SC grants four months to Punjab, Haryana to settle SYL disputeUpdated: Sep 04, 2019 01:05 IST
Chandigarh The Supreme Court on Tuesday granted a four-month window to the central, Punjab and Haryana governments to find a solution to the long-pending issue of completion of the Sutlej-Yamuna Link (SYL) canal.
In its January 15, 2002, and June 4, 2004, judgments, the apex court had ordered the completion of the remaining portion of the SYL canal in Punjab.
A three-member bench headed by justice Arun Mishra on Tuesday heard the two states and the Centre on the progress made regarding the execution of the apex court’s decree. Attorney general KK Venugopal sought three more months to hold out mediation and resolve the dispute. The bench, however, granted four months.
Haryana additional advocate general (AAG) Anish Gupta sought a cut-off date for holding mediations and finalising the issue. Gupta said there was a court decree of 2002 and it was a 40-year-old dispute. “Mediation cannot be an endless process and some direction has to be given for a setting a time frame,’’ the AAG said.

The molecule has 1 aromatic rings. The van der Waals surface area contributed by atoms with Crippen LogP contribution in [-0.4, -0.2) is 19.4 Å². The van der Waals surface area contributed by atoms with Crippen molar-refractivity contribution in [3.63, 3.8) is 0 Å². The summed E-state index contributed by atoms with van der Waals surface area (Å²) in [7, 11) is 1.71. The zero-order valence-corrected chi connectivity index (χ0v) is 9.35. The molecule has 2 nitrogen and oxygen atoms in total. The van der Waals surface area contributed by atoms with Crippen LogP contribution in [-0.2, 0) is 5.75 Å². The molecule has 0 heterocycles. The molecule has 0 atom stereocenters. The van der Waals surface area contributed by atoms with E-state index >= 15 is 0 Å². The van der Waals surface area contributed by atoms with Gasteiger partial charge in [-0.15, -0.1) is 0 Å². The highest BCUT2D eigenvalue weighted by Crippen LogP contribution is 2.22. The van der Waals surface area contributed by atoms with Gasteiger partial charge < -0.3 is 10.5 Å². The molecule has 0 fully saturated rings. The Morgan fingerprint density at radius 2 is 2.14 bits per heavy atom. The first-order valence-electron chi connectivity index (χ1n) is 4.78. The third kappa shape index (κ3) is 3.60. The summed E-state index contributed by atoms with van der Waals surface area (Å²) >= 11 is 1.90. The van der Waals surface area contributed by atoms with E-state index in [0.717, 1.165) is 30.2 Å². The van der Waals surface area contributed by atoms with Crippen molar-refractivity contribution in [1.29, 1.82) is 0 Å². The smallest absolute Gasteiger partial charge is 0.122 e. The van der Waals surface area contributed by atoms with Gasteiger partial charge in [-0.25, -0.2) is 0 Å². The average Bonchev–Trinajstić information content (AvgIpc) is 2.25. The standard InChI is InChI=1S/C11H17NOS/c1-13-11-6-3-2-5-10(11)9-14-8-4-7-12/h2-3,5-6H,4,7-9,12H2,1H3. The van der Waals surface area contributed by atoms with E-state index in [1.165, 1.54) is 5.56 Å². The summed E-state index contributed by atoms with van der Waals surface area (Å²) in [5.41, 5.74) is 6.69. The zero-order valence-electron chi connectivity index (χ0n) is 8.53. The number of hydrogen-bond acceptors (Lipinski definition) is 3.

The SC had on July 9 said that “it hoped and trusted that functionaries of both the states will rise to the occasion to find out a solution which is in the interest of all and ultimately if this court is required to hear the matter on merits, definitely, it will do so’.
On directions of the apex court, top officials of the central, Haryana and Punjab governments had met twice in August to find a way to settle the dispute. However, the two rounds of meetings remained inconclusive.
Haryana is sticking to its stance that their share of 3.5 million acre feet (MAF) in the Ravi and Beas waters and the completion of the canal are absolutely non-negotiable. At present, Haryana gets 1.62 MAF of Ravi and Beas waters. Punjab on the other hand is furthering an argument that the volume of water available in its rivers has drastically reduced over the years.
The apex court had on July 11, 2017, said that the authorities of both states remember that a decree passed by the apex court has to be respected and executed. “Our granting of time does not endow Punjab with any kind of liberty to devour time and pave the path of procrastination. On the contrary, to take a stand of amiability and amicability so that the facilitator, that is, the central government, can bring both parties together to resolve the issue,” the SC had said.
Answering a presidential reference in the matter, a constitution bench of the Supreme Court had on November 10, 2016, set aside the Punjab Termination of Agreements Act, a law which unilaterally terminates Punjab’s water sharing pact with Haryana. “The Punjab Act cannot be said to be in accordance with the provisions of the Constitution and by virtue of the said Act, Punjab cannot nullify the judgment and decree referred to hereinabove and terminate the December 1981 agreement,” the Supreme Court had said.